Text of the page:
13 Dec 2010

Student protests against plans to axe EMA

More student protests are taking place – this time against plans to axe the Education Maintenance Allowance. It comes as police release new photos and footage from last week’s demonstrations.

Students, staff and trade unions are holding a day of action in protest at government plans to axe a grant for the poorest teenagers.

Colleges and sixth forms across England have been holding lunchtime protests against the scrapping of the Education Maintenance Allowance (EMA).

The EMA is a weekly grant of up to £30 given to 16-18-year olds from the most disadvantaged homes to help them stay in education.

Withdrawing the EMA will hit some of the poorest and most vulnerable people in our society. Sally Hunt, University and College Union

Protesters claim that receiving the Education Maintenance Allowance is often the decisive factor for poor teenagers in deciding whether to continue their studies.

The action comes just days after tens of thousands of demonstrators descended on Parliament to protest at the Government’s plans to treble university tuition fees.

Home Secretary Theresa May today told MPs she expected the number of people arrested to rise “significantly” as police continue their investigations.

Mrs May also confirmed that there was “some contact made” between protesters and the Duchess of Cornwall and added that an urgent review of the Royal Family’s protection on the night would report by the end of this week.

In a Commons statement she called for the organisers of the protests, which have so far resulted in 35 arrests, to “unequivocally condemn violence”.

Police investigation

Police have released more photos and footage from Thursday’s student protests which ended in violence.

Police have released pictures of people they want to speak to following sudent demonstrations against tuition fees.

Superintendent Julia Pendry, from the Metropolitan Police Service’s Public Order Branch, said:

“If you have been on one of the recent demonstrations, and been one of the people who have crossed the line from protestor to criminal, you need to understand that our team is looking for you.

“In the heat of the moment it can be all too easy to get swept away with the crowd and break the law. You need to know that you will be the person held accountable for your actions.”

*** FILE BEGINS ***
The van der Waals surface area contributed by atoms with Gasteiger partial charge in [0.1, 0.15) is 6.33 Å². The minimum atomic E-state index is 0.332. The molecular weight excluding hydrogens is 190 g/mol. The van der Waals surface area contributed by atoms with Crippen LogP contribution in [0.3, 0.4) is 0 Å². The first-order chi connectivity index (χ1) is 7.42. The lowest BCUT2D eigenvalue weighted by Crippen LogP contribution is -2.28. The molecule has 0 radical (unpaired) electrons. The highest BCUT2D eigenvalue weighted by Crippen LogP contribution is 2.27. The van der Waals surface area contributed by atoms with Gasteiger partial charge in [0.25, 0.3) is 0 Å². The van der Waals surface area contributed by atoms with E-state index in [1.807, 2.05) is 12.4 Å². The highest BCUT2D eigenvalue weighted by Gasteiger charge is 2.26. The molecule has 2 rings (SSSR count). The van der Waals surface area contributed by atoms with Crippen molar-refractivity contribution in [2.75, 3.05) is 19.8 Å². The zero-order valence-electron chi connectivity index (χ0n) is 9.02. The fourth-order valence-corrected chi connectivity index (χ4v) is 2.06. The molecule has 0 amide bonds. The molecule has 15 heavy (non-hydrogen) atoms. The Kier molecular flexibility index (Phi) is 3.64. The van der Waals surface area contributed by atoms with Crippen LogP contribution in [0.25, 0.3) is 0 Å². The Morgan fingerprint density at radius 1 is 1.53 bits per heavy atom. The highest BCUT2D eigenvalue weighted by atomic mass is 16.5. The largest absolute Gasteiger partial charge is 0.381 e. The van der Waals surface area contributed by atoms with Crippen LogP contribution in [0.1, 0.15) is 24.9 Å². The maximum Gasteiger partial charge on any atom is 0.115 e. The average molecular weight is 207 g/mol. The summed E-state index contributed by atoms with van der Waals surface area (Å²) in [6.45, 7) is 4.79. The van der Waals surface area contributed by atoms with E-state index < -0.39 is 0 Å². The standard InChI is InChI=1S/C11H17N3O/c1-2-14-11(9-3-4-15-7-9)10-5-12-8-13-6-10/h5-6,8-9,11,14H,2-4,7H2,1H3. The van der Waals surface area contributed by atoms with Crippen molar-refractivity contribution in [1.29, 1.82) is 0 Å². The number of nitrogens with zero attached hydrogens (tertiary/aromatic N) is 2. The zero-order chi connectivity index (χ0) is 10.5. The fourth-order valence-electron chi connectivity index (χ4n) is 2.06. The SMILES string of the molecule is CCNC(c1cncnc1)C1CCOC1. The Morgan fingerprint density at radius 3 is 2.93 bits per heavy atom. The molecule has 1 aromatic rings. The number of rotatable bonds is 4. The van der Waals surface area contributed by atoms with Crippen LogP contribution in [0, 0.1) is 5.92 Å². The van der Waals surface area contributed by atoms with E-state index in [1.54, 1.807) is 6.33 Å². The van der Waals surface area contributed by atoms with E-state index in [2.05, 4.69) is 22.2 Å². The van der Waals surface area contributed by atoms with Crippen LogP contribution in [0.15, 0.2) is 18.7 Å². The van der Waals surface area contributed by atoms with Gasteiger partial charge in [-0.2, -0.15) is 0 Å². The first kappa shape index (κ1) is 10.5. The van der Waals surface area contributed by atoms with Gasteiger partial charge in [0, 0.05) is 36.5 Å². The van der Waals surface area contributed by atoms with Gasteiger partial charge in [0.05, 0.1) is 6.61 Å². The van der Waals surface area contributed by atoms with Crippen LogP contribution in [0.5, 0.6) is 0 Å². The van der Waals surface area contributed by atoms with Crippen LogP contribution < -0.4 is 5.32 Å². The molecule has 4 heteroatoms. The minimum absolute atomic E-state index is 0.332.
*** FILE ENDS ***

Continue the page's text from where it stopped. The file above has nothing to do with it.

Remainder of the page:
Police have urged the organisers of this week’s protests to work with them to avoid any further trouble.

Two more people have been arrested following Thursday’s violence.

Labour leader Ed Miliband, speaking at his monthly press conference, condemned those people behind trouble.

“For the minority, who somehow thought they helped students, let me tell them they are wrong. It just undermined the cause of law abiding young people.

“I also wanted to say something to those people..who took to the streets not to smash up cars, but simply to demonstrate your revulsion over the trebling of tuition fees. I understand your anger about what is happening on tuition fees because you feel it is just one front in an unprecedented attack on the hopes and dreams of the next generation.”

Peaceful protest

Organisers of the EMA protests said the demonstrations were peaceful.

Founder of the Save EMA Campaign, James Mills, told Channel 4 News that today’s protests had been a success: “We’ve had a really positive campaign today – parents, teachers, students, staff and politicians have all taken part.

“There hasn’t been one reported incident – that says a lot about the nature of the campaign that it’s been so peaceful and well behaved.”

James Mills, who was one of the first recipients of EMA, said people were worried about the prospect of it being axed: “Some of the kids are distraught, very scared. They’re disillusioned with politics and being ignored by politicians.”

Sally Hunt, general secretary of the University and College Union (UCU) said: “The EMA is a vital lifeline for many students in this country and can be the difference between people being able to study at college or being priced out.

We are streamlining grants to ensure better value for money Schools Minister, Nick Gibb

“Withdrawing the EMA will hit some of the poorest and most vulnerable people in our society, as well as the colleges that are there to serve them.”

Some of the most deprived areas will be hit if the EMA is scrapped, organisers said.

In some areas of Birmingham, Leicester and the North West, up to four fifths of students received the support.

Schools Minister Nick Gibb said: “We know that some young people need extra financial assistance to help them stay on in education.

“However, 90 per cent of the students currently in receipt of EMA would have stayed in education without it.

“Given the economic climate, the state of the public finances and the very difficult decisions we have had to make across government, it is only right that we should find a better, more effective way of targeting support to those young people who really need financial support to continue in education.

“That’s why we announced in the Spending Review that we are streamlining grants to ensure better value for money, ending the EMA and replacing it with targeted support for those who face genuine financial barriers to participation.”